To help parents nurture their children’s reading behaviors, the experts at Sylvan Learning, the leading provider of tutoring to students of all ages and skill levels, recommend that parents spend at least 10 to 15 minutes a day engaged in a language arts activity with children. Sylvan offers tips for encouraging “reading for different purposes”:

* Encourage reading a variety of texts, including books, poems, magazine articles, manuals, cookbooks and comic books.

* Look at every reading opportunity as a chance to strengthen comprehension skills.

* Identify a purpose for reading anything that includes text. This could be a menu, advertisement, recipe, textbook or a full-length novel. Is the purpose to entertain, inform, describe or persuade?

* Actively engage children in the reading process. Ask children to explain the main characters, plot, conflict, setting or lesson in a story. Encourage them to explain the purpose of an ad in a magazine. Ask your child to summarize the steps needed to complete a set of instructions or perform a task.

* Encourage students to paraphrase what they learn from everything that they read.

The Internet also provides reading opportunities for children of all ages. For example, www.BookAdventure.com is a free, Sylvan-created interactive reading motivation program. Children choose books from more than 7,000 titles, take short comprehension quizzes and redeem accumulated points for small prizes. Book Adventure also offers teacher and parent resources to help children develop a lifelong love of reading.

For more educational resources for children in grades pre-K through 12, visit www.SylvanLearning.com.

Bifocal Wearers Make the Switch to Multifocal Contacts

<b>Bifocal Wearers Make the Switch to Multifocal Contacts</b>“></td>
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<p>(<a href=NewsUSA) – Patrick Findle’s vision problems started slowly. “Once in a while I felt more comfortable reading when I took my glasses off and held whatever it was close to my face,” said Findle. “Then it became more and more prevalent — and then it became problematic.”

Findle is one of roughly 90 million Americans — and growing — who have this condition. Known as presbyopia, the condition is so common it will affect nearly everyone after age 40.

Normally, the eye changes focus by using a muscle to change the shape of the lens. But as the eye ages, its lens loses the ability to change shape, causing close-up images to appear blurry.

Presbyopia usually starts after age 40 and continues to worsen into a person’s 60s. But life doesn’t exactly stop after 40 — patients with presbyopia need to remain comfortable as they perform everyday activities.

In the past, bifocals were the best option. But bifocals can be unwieldy and uncomfortable to wear. Findle described having to hold his head at a certain angle to see his television or computer screen.

Luckily, Americans can now explore other presbyopia-correction options. For example, CooperVision makes several multifocal contact lens products to help patients see clearly at every distance.

Findle, after trying bifocals, decided to give multifocal contact lenses a try. “What’s overwhelmed me is how comfortable multifocal contact lenses are,” said Findle. “Contacts really give me the best option to see clearly, near and far. Glasses are so much more of a compromise.”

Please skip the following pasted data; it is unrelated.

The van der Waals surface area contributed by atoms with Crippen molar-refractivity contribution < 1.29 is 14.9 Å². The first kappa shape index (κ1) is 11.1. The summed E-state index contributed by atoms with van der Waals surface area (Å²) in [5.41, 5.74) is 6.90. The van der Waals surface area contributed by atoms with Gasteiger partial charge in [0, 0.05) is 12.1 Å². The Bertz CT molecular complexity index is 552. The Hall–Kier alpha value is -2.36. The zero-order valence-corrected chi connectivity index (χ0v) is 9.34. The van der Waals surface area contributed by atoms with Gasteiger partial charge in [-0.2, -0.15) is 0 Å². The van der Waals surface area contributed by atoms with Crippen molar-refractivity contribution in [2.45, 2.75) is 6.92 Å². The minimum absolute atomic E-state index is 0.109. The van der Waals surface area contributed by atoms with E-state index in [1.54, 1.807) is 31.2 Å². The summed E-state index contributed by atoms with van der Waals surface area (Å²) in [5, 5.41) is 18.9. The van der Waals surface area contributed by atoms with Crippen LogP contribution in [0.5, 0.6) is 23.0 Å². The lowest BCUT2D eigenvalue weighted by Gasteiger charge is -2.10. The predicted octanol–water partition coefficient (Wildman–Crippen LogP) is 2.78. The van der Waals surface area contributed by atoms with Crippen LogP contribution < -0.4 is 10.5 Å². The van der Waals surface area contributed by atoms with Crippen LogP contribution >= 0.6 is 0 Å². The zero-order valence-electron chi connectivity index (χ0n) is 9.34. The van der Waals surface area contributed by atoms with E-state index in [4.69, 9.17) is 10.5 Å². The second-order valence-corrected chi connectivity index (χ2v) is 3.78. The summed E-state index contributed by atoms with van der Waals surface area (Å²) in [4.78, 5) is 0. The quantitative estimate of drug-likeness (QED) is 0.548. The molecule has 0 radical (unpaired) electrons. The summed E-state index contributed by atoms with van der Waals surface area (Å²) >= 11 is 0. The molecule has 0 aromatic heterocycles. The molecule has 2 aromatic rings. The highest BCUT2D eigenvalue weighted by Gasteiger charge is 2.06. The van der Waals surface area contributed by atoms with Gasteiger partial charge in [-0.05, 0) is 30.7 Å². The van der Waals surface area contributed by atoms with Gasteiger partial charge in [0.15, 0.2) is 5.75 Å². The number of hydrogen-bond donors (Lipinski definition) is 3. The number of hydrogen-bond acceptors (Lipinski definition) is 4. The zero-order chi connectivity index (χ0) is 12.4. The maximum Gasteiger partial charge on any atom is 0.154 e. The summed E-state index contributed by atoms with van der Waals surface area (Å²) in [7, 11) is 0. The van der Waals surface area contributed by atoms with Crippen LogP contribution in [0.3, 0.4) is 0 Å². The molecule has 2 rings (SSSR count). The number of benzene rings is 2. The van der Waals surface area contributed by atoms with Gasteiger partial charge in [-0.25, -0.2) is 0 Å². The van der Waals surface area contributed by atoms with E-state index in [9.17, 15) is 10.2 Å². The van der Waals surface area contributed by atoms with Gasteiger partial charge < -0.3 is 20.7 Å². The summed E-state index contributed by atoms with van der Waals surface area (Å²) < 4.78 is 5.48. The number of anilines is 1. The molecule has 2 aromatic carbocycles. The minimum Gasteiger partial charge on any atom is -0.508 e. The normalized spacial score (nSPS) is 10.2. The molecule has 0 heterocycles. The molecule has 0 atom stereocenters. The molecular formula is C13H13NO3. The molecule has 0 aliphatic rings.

Findle also likes the contacts’ convenience — they don’t slip down his nose when he’s working outside, he finds reading easier and he never worries about misplacing glasses — unlike his wife, who owns 10 pair.

“With multifocal lenses, both seeing the computer screen and reading are clear and easy,” said Findle. “My correction with multifocal contact lenses is 20/20.”

For more information about using multifocal contact lenses to correct presbyopia, visit www.coopervision.com.

First Ever Braille U.S. Coin Promises Brighter Future for America’s Blind

<b>First Ever Braille U.S. Coin Promises Brighter Future for America’s Blind</b>“></td>
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<p>(<a href=NewsUSA) – Each year, nearly 70,000 Americans become legally blind, according to the National Federation of the Blind (NFB), the largest and most influential membership organization of blind people in the United States. The real problem blind individuals face is not the loss of their eyesight, but the misconceptions and stereotypes that exist about their capabilities and about Braille.

Braille is the most effective and powerful tool ever invented for the blind to become educated, obtain jobs, pursue stimulating careers and enjoy the same opportunities and independence as sighted individuals. However, the Braille literacy rate among blind children today is only 10 percent.

“Literacy should be for all people, but it isn’t,” said Dr. Marc Maurer, president of the National Federation of the Blind (NFB). “Illiteracy among the blind is on the rise, contributing to a shocking 70 percent unemployment rate among today’s 1.3 million blind Americans. This would be viewed as a national outrage if the same crisis faced sighted individuals, and yet blind people continue to be deprived of the Braille education and resources they need.”

In a recent report to the nation, “The Braille Literacy Crisis in America — Facing the Truth, Reversing the Trend, Empowering the Blind,” the NFB attributed the crisis to numerous factors, including false beliefs that Braille is “too complicated to learn” and that technological advances can substitute for Braille, limited access to quality instruction and the lack of standardized Braille teaching methods and credentialed instructors.

The NFB is determined to double the number of school-age children reading Braille by 2015.

“When the blind can read, the blind can achieve,” said Maurer. “To help us combat illiteracy, the U.S. Mint has issued a new commemorative coin with a special mission — the Louis Braille Bicentennial Silver Dollar. It’s the first U.S. coin in history to feature tactile, readable Braille, and it marks a turning point for blind people of all ages.”

Issued on March 26th in honor of the 200th birthday of Louis Braille, the inventor of the reading and writing code for the blind that bears his name, the coin symbolizes the most significant investment in literacy for the blind. Funds raised through the coin’s sale will support NFB’s “Braille Readers are Leaders” campaign, a national initiative to increase access to Braille instruction, advance new Braille reading and writing technology, expand Braille mentoring, and provide reading materials to tens of thousands of blind children and adults.

Only 400,000 coins have been minted, and they will not be available for purchase after Dec. 31, 2009. To order the Louis Braille Bicentennial Silver Dollar, visit www.usmint.gov or call 1-800-USA-MINT (872-6468). For more information on the NFB and its national Braille literacy campaign, visit www.braille.org.